Many young people today seem to covet two things -- smartphones and tattoos. So Nokia has filed a patent for, as my colleague Deborah Netburn writes, "a tattoo that would send 'a perceivable impulse' to your skin whenever someone tried to contact you on the phone."

And you thought those Bluetooth things stuck in people's ears were silly!

Still, coming on the heels of a report that Apple sold more than 3 million new iPads in the first three days of its release, I'm not about to rain on a company's technology parade.

So how would this "tattoo ringer" work?

According to the patent filed with the United States Patent and Trademark Office, the phone would communicate with the tattoo through magnetic waves. The phone would emit magnetic waves and the tattoo would act as a receiver. When the waves hit the tattoo, it would set off a tactile response in the user's skin.

The patent also suggests that it would be possible to customize the physical response depending on who is calling -- similar to having a different ring tone for different family members. So if your husband calls, you might only feel a dull tingling, but if it's your teenage daughter calling you'd feel a mighty itch.

Isn't technology great?  I can envision the future:  The whole family stops at the smartphone store, then troops next door to the tattoo parlor for customized "tattoo ringtones." 

Or more likely, the tattoo artist will be right there in the smartphone store. Heck, maybe it'll even be a robot tattoo artist.  How cool would that be? You pick a tattoo from a screen, press a button and presto, off with your shirt and on with your tattoo.

I'm sure apps will be written to take advantage of this; there's an app for most everything now. Perhaps you'll be able to download the app to your phone and it would instruct little brother in how to tattoo a ringtone.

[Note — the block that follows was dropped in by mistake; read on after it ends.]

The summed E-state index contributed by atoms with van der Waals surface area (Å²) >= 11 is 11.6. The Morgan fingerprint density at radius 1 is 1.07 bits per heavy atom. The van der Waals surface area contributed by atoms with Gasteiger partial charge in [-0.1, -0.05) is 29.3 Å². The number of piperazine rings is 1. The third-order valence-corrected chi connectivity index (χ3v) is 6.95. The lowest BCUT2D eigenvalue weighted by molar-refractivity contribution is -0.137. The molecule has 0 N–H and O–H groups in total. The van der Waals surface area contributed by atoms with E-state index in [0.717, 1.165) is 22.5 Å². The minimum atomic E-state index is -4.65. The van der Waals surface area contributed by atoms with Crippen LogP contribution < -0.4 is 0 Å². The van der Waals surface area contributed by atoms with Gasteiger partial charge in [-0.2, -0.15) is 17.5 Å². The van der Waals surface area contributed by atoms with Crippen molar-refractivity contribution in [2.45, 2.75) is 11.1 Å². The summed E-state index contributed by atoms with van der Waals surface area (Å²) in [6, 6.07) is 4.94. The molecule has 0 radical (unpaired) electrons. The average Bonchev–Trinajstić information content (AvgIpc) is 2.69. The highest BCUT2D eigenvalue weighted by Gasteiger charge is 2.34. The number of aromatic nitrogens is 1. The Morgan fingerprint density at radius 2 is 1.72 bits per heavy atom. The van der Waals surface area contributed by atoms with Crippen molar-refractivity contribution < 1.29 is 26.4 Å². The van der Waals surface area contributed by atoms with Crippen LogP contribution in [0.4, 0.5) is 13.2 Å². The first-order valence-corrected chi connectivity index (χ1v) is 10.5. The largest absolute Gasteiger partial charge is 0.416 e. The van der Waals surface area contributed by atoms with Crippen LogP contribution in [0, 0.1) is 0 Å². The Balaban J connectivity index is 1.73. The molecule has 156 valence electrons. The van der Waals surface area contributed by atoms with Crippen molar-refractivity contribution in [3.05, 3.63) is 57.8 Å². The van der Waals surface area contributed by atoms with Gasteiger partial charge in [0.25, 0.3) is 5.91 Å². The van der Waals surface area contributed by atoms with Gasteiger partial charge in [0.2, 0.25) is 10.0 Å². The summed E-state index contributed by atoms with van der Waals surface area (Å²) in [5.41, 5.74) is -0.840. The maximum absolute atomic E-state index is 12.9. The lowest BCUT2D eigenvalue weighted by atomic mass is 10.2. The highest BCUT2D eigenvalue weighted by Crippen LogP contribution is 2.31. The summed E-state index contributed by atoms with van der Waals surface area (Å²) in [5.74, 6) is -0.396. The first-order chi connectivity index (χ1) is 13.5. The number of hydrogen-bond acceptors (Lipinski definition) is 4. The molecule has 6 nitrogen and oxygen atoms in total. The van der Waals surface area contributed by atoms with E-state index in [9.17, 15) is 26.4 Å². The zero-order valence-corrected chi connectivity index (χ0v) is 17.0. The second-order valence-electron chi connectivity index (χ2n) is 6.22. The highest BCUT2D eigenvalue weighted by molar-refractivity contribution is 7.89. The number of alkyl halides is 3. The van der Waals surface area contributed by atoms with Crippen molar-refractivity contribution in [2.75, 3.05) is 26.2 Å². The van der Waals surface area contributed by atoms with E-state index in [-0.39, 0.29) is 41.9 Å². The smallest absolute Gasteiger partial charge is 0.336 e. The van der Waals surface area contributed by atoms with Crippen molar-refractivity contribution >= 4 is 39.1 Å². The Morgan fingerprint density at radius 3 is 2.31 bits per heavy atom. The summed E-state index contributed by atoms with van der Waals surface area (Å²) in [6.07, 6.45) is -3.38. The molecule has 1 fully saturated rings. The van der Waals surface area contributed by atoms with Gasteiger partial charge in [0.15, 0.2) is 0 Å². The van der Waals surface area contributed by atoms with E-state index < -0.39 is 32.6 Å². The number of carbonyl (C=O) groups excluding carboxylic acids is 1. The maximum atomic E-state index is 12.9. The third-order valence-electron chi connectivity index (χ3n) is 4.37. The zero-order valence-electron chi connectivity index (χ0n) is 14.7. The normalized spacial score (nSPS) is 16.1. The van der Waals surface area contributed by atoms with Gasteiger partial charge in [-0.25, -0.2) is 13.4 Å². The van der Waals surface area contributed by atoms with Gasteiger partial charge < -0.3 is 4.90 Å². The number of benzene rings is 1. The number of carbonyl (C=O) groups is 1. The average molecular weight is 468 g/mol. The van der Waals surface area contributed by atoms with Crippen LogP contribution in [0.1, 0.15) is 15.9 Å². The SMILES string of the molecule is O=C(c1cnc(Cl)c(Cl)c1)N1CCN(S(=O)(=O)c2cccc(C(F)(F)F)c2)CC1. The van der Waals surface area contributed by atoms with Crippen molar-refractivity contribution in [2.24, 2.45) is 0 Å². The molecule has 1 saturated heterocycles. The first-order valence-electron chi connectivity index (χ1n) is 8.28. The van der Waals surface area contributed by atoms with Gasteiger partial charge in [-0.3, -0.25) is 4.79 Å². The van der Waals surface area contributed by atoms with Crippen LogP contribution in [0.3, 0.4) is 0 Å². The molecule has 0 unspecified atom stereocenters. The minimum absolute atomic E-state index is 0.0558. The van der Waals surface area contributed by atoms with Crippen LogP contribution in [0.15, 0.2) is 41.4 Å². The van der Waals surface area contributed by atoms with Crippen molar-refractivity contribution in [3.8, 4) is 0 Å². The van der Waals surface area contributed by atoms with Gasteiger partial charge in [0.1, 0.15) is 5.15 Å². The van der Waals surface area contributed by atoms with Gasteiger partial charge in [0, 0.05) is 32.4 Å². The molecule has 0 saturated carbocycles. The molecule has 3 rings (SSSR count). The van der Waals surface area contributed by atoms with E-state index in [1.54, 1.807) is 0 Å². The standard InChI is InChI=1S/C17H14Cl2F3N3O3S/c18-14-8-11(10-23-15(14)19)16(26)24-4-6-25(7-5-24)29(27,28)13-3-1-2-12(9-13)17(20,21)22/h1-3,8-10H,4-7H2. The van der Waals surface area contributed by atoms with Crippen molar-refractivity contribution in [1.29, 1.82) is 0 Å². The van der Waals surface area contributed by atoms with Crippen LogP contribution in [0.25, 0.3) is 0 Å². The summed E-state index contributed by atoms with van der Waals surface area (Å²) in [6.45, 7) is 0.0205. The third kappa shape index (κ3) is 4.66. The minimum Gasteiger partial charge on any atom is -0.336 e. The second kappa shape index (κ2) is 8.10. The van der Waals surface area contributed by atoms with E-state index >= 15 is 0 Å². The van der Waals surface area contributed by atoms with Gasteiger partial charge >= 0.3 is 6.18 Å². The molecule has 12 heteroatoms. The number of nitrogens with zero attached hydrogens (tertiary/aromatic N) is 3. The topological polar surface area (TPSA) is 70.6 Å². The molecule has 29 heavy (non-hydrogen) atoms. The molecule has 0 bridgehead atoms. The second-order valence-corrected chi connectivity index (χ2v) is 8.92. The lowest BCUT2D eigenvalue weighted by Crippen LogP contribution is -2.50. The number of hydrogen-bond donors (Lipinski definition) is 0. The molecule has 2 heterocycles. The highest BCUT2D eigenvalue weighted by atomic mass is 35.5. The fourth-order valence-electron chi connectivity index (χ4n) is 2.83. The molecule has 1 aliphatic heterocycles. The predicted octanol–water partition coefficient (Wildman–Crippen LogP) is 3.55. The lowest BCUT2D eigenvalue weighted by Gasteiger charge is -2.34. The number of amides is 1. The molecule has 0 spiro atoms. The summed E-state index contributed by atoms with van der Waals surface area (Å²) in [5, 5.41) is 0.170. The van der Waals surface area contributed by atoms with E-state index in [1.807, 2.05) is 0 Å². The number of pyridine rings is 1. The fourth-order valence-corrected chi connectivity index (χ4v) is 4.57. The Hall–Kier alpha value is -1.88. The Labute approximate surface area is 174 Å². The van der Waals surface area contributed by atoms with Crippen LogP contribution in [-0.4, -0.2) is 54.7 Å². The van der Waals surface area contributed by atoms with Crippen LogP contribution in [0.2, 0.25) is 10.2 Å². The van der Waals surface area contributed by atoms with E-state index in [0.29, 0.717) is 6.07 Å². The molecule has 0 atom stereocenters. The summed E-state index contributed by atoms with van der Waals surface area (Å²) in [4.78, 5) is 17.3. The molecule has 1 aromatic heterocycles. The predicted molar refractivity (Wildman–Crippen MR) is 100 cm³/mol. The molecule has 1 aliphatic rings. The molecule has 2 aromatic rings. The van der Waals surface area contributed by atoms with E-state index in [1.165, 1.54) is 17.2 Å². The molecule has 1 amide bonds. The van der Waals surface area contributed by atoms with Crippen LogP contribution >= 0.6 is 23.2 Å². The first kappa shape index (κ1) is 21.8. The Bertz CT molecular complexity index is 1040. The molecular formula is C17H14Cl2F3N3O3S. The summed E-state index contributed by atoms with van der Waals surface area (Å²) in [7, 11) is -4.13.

Maybe there will be ringtone tattoo parties.

Yes, in this brave new world, a tattoo that says "Mom" will mean just that: Mom calling.

Of course, there are obstacles.  Girlfriends and boyfriends come and go, as do husbands and wives. So, I'd advise caution: Stay away from "I love Kate" or "My sweet Phil" tattoos. 

Something generic, perhaps. Like "I love her/him."

Yes. That has a certain ring to it, I'd say.

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--Paul Whitefield

Photo: Nokia's patent for a vibrating tattoo. Credit: U.S. Patent and Trademark Office

Big government won't build you a snore room, that's for sure

Del Webb home offers snore roomWhen it comes to domestic issues, Americans should trust the private sector.

That's a Republican Party mantra, and two stories in The Times this week have me convinced as well.

Now, I know you think one concerns gasoline prices. Really, though, who cares about that? Snore.

That's right: I'm talking about snoring.  As The Times' Lauren Beale reported:

A so-called snore room is the latest offering from Del Webb, which builds communities for people 55 and older.

Buyers whose marriages are plagued by a spouse who snorts, grunts and wheezes while he or she sleeps can opt for an adaptable bedroom plan marketed as the "owners retreat" at Sun City Shadow Hills in Indio. Designed for couples who start out in the same bed but end up apart because of ear-piercing snoring, insomnia or late-night TV viewing habits, this secondary bedroom is connected to the bathroom of the master bedroom.

See?  Big problem; private-sector solution. You leave that to government, and pretty soon you've got government-run snore insurance instead.

Still, even the private sector can stumble. For example, I'm a bit puzzled by Del Webb's logic:

"A nice enclave that shares the master bathroom provides a civilized alternative to the family room sofa," said Jacque Petroulakis, corporate communications spokeswoman for PulteGroup Inc., the parent company of Del Webb.

About a quarter of couples in the 55-and-older age group sleep apart to get a good night's rest, according to PulteGroup, which got the data from a third party but also conducted focus groups and interviews as it developed the bedroom plan.

Now first of all, the sofa isn't for snoring husbands; it's for misbehaving husbands, or came-home-late-drunk husbands -- which, come to think of it, is redundant. (It's never for wives, of course, who are too savvy to choose the sofa, regardless of their transgressions.)